Characteristics of a Good Leader
This blog explains the 50+ best good leader and leadership qualities. And then explains how a good leader manages the whole team in the right direction to accomplish goals.
How will your team understand what you want, if you don’t point it out when they do it?
Identify and resolve failures. Problems don’t just disappear; they fester. Take them on, find a resolution, and fix them.
Being the boss is different from being a good team member. You are not just another teammate anymore. It is your job to set the direction, strategy, and tone for the team.
If you aren’t willing to make the tough decisions, they aren’t going to be made. If you don’t keep your team’s respect, they will fight against the decisions you have to make. But if you don’t trust your team members, you will not inspire them to reach their potential.
Problems Caused by Poor Leadership
A team is more than a group of talented people. A team is formed to work together to accomplish a goal. If talented individuals do not have a clear direction, each will make decisions based on what that particular person knows.
When a team has a weak leader, everyone only understands a small piece of the overall project or environment.
Here are some common reactions to weak leadership:
Inaction. Someone may be afraid of doing the wrong thing and do nothing at all while waiting for instructions. Progress grinds to a halt.
Individual judgment. Someone may proceed based on an understanding of a small piece of the puzzle and cause problems elsewhere in the project.
Team members may work on tasks in an order that does not match the organization's needs; this results in project delays or an unstable environment.
The leader’s responsibility is to help the team members to see how their particular part fits into the overall whole. A good leader helps his team understand the end goal, how every contribution is important to achieving the goal, and why the goal is important.
In short, a good leader inspires and organizes the team to work together to help the organization meet its overall goals.
The Core Challenges
You don’t have a lot of time to make the necessary changes. In most environments, you may have 90 days to get your team working toward a common plan and achieving real results. If you haven’t made measurable progress toward your end goals by then, you are in trouble.
Management guru Michael Watkins categorizes the key challenges facing a new manager as being the following.
Your company has promoted you. Now you need to promote yourself. Break away from your old thought patterns. Make the transition to thinking like a manager. If you don’t do this at the beginning of your tenure, it will be increasingly difficult to do it later on.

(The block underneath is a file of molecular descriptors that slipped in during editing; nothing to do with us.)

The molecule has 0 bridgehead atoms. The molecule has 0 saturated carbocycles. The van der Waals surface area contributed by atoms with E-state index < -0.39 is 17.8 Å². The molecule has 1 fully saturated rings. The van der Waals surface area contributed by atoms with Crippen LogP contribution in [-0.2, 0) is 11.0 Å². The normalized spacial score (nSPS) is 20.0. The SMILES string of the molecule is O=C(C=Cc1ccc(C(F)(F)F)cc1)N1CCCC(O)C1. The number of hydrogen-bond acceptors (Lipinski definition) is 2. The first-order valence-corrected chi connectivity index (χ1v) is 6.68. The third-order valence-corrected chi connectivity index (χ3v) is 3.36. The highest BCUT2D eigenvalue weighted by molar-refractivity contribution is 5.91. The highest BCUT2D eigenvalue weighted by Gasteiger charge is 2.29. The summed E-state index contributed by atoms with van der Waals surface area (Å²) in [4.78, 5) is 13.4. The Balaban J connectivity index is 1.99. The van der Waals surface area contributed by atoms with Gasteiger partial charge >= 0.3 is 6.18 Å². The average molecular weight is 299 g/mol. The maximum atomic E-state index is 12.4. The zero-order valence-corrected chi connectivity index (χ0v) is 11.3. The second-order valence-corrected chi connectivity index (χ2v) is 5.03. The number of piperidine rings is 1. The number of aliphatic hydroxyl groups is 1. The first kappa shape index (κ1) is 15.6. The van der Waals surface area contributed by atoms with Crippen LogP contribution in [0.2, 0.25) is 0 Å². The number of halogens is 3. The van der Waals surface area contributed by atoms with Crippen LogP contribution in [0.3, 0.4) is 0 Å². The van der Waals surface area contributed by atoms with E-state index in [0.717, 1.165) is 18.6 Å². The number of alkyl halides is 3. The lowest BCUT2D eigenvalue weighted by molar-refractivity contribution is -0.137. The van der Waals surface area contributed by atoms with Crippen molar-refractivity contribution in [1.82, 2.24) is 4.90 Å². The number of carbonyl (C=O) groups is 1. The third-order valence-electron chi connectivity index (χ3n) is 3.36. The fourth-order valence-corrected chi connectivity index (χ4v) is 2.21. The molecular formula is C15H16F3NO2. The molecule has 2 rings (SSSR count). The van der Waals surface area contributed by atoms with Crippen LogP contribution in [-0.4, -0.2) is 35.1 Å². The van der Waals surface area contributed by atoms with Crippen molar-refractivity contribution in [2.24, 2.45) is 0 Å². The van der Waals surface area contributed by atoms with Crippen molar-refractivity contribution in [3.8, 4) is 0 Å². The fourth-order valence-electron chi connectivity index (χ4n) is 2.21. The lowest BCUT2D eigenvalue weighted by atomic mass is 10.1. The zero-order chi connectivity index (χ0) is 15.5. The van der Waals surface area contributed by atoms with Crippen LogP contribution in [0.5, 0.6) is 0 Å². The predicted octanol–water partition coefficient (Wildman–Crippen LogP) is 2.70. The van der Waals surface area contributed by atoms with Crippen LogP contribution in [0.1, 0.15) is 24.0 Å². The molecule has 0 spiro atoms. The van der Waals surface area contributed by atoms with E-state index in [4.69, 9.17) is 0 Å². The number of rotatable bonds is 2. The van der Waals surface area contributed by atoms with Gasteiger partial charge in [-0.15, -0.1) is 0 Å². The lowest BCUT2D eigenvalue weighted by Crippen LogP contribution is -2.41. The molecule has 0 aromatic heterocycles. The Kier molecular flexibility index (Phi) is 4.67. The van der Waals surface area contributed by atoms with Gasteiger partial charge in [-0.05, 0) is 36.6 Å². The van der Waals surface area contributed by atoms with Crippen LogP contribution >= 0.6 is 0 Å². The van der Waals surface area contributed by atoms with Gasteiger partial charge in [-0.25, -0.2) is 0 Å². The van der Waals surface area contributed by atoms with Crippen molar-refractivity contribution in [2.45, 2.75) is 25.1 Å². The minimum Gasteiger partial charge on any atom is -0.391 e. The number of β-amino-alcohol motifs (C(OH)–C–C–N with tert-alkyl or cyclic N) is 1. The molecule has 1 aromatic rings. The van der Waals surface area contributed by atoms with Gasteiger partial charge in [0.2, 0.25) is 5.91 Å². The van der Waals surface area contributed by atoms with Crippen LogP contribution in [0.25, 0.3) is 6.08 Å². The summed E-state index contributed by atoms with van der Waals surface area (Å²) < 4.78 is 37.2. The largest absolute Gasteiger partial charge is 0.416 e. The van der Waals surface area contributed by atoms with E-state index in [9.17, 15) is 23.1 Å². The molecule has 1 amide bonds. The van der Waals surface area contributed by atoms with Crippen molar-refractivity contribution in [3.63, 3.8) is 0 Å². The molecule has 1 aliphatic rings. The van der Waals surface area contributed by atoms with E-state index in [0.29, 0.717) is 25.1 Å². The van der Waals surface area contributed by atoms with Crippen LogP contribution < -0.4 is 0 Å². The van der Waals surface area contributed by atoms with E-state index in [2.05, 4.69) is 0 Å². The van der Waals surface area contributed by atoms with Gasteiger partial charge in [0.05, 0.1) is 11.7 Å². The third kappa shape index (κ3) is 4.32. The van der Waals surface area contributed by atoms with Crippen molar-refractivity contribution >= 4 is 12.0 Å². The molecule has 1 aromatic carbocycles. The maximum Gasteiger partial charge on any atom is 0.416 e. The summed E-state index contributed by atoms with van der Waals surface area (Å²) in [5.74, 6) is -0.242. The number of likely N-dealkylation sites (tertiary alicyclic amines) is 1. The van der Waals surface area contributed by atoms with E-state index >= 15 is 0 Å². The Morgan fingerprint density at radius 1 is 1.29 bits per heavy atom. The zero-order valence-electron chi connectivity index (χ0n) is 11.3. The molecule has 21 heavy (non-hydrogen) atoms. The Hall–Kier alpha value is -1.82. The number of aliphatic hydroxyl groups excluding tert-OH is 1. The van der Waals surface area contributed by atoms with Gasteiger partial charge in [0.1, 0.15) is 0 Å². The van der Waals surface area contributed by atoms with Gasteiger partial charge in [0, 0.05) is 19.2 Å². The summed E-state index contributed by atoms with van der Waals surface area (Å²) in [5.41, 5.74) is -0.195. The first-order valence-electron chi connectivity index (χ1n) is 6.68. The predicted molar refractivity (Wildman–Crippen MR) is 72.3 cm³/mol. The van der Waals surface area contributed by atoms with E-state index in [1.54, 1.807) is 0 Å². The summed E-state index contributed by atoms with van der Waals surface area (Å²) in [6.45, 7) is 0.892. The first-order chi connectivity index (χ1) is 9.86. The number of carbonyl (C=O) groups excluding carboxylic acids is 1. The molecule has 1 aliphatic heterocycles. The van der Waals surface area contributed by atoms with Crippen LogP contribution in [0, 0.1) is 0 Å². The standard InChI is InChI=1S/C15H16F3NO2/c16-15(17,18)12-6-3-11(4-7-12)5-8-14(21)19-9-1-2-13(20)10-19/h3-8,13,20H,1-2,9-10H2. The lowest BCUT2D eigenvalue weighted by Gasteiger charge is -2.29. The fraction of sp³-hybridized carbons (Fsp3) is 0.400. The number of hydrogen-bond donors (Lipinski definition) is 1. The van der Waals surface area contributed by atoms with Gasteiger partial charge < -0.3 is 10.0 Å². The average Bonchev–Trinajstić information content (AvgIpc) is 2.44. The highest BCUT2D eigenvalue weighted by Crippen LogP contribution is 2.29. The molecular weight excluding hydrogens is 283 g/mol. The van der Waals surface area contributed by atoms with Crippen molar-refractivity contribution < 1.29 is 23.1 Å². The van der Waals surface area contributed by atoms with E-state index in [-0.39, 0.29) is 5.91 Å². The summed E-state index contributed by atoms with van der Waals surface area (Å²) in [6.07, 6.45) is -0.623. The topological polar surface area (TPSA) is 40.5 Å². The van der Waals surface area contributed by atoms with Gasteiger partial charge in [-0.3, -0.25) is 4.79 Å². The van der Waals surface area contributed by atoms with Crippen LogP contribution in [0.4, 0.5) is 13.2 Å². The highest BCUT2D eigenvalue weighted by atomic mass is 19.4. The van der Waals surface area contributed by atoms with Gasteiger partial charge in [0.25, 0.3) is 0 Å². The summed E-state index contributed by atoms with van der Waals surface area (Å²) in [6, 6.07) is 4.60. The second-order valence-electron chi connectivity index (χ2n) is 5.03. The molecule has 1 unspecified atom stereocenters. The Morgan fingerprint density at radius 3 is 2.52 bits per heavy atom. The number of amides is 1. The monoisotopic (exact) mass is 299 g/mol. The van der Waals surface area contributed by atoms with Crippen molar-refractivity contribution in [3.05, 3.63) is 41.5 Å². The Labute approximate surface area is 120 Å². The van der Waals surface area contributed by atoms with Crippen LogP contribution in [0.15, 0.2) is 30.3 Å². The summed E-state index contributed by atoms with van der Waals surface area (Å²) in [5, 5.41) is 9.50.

Learn fast and well. Learn as much as possible about the organization as quickly as possible. This includes information about what the company does, and how the company does it. It also includes information about the company culture, and how it affects the overall company mission.
Identify the right strategy.
Every job is different. Don’t stick slavishly to a plan, even one that worked somewhere else. Come up with a plan that will work here and now. If your initial plan is not going to work, change it so that the new plan has a ghost of a chance of working.
Achieve early wins. Early wins build team momentum and credibility. You will need both to tackle your team’s challenges going forward.
Negotiate success. Manage your boss’s expectations. Present a 90-day plan to your boss, identify the early wins you expect to accomplish and negotiate what success will mean for those early wins.
Align. Work with your boss, your peers, and your partners to make sure that your team is pulling in a direction that helps the overall company mission.
Build your team.
Evaluate your team’s members. You have to pick the right structure for your team. And you have to select the right people for the right slots.
Create coalitions. Just as your team needs to work together to really get things done, your team needs to fit into the larger landscape for the company to move forward. Identify people whose support you need, and figure out how to work together with them.
Keep your balance.
There is a lot to do, more than you actually can do. Prioritize. Keep your sense of perspective. And remember what your overall goals are.